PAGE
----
For better or worse, we are witnessing a race to fill the Internet with information. Millions of pages are added each day at a rate far greater than they are removed, leaving lots of outdated content for people and bots to crawl through. Old info provides an unfavorable user experience, but is simply removing it from the website or search engines the best alternative? Find out in this guest post by Andrew Garberson, a non-profit SEO consultant at LunaMetrics.

The answer is no. And if the old page in question has inbound links, social shares or other SEO value, the answer is NO! For starters, deleting a page with oh-so-valuable links turns them into orphans because they point to a nonexistent address. Any SEO benefit derived from them is gone, leaving them to wander the world alone (and unlike Annie, they’ll never find their Daddy Warbucks).

Take a look at a client of mine, who we’ll lovingly refer to as It is a midsized advocacy organization that frequently adds content to stay current. Their longstanding practice was to delete old pages from their site, making way for the new and newsworthy. Then they met me. A quick glance at Google Webmaster Tools showed that they had about 100 broken URLs that resulted in 404 errors.


To make matters worse, those 104 pages had attracted several hundred inbound links that suddenly never made it home. All of that SEO credit was tossed to the curb.

Sometimes webmasters prefer to de-index old pages so search engines do not display them in the search results. That doesn’t exactly get me giddy, either. De-indexing old pages keeps them away from potential visitors, but it also keeps them away from potential visitors! See the problem? Cutting away at organic search traffic is never good for business.

So, if deleting content is not an option, and neither is removing it from the index, what’s a SEO-savvy webmaster to do? Well, you have come to the right place. Here are three healthy alternatives to consider.

  • Update the information. Perhaps a page has been live for several years and it is starting to show its age. The dates have long since come and gone and procedures and price points reflect different times. After all, a lot has changed in the business world since 2008. Simply revise the content to reflect current happenings. Small corrections do not impact on-page metrics so no need to fear a fall in ranking. Search engines will barely notice. Unless, of course, those little corrections are, say, in the title and headers. If that’s the case, it is probably best to consider a 301.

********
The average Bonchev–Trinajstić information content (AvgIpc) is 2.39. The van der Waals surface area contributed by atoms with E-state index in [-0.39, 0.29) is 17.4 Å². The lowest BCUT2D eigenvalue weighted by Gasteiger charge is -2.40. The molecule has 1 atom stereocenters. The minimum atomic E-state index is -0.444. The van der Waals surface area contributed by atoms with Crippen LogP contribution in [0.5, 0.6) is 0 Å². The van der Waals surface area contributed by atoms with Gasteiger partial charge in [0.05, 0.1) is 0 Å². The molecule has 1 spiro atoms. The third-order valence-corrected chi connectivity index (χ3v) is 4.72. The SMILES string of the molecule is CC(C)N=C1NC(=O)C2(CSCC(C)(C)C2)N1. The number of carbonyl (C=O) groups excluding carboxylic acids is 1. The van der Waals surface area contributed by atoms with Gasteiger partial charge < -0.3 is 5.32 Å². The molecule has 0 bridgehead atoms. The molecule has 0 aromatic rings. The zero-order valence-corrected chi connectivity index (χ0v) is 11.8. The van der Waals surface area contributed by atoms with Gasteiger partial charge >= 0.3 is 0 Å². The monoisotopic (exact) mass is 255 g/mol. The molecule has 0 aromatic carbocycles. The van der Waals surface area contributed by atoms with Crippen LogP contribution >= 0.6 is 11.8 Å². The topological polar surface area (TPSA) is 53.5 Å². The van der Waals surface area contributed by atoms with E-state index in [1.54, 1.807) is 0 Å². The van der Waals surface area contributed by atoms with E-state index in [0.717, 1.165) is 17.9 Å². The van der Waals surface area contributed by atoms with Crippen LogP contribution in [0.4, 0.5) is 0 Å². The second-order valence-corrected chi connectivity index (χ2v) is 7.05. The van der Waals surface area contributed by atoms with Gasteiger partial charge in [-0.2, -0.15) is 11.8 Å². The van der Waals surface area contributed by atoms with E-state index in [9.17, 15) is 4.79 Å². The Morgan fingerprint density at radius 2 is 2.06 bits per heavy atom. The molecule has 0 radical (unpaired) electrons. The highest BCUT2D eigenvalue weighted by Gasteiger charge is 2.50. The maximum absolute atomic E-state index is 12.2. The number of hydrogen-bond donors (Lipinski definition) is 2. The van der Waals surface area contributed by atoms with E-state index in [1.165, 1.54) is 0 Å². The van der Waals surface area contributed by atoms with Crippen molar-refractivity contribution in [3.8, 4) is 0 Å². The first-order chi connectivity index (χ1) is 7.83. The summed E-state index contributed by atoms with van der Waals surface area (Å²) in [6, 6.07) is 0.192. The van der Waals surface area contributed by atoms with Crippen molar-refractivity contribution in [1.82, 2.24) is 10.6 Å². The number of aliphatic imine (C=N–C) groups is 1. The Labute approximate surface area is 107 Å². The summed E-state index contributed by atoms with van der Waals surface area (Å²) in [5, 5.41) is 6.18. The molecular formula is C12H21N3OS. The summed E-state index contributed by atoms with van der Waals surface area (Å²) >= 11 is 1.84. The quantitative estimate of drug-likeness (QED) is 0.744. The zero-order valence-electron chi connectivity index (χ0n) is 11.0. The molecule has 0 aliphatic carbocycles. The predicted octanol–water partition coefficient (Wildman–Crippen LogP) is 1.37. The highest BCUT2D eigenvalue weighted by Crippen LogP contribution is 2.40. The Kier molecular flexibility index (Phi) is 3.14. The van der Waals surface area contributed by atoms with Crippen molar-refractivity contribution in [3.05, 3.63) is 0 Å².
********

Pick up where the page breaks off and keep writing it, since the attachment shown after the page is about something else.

• Apply a 301 redirect instead of making big changes to title tags or large portions of content. 301 permanent URL redirections automatically shuffle visitors to a more applicable page and send with them most of its predecessor’s page authority. A redirect is perfect for a retired executive’s profile. It likely accrued lots of links over the years and it would be a shame to let them go to waste. A 301 permanent redirect to the directory of managers or the executive’s replacement would serve the website (and all of its visitors) very well. For more general pages, however, a redirect might not seem appropriate. It would make more sense to simply create all new content under the existing URL.
  • Write new content. Widgets were not selling well so the company decides to go in a different direction. These big changes can’t be made by updating tidbits, but the URLs and brand can be left as-is. It’s time to rewrite. Wipe everything clean but the URL, leaving the inbound links intact, and start from scratch: newly optimized title tag, appropriate Meta description and fresh content. It might not be the best option because search engine results and ranks will change, but all of those authority-building inbound links are spared from the orphanage, which is better than what would happen if you delete entire pages.

Moral of the story: don’t abandon accrued SEO credit. Never ever. Condemning links to a life of solitude on the street is neither good for you nor society. So, do your part and keep this world a better place.

For more insight from Andrew, read his article about SEO tips for non-profit blogs.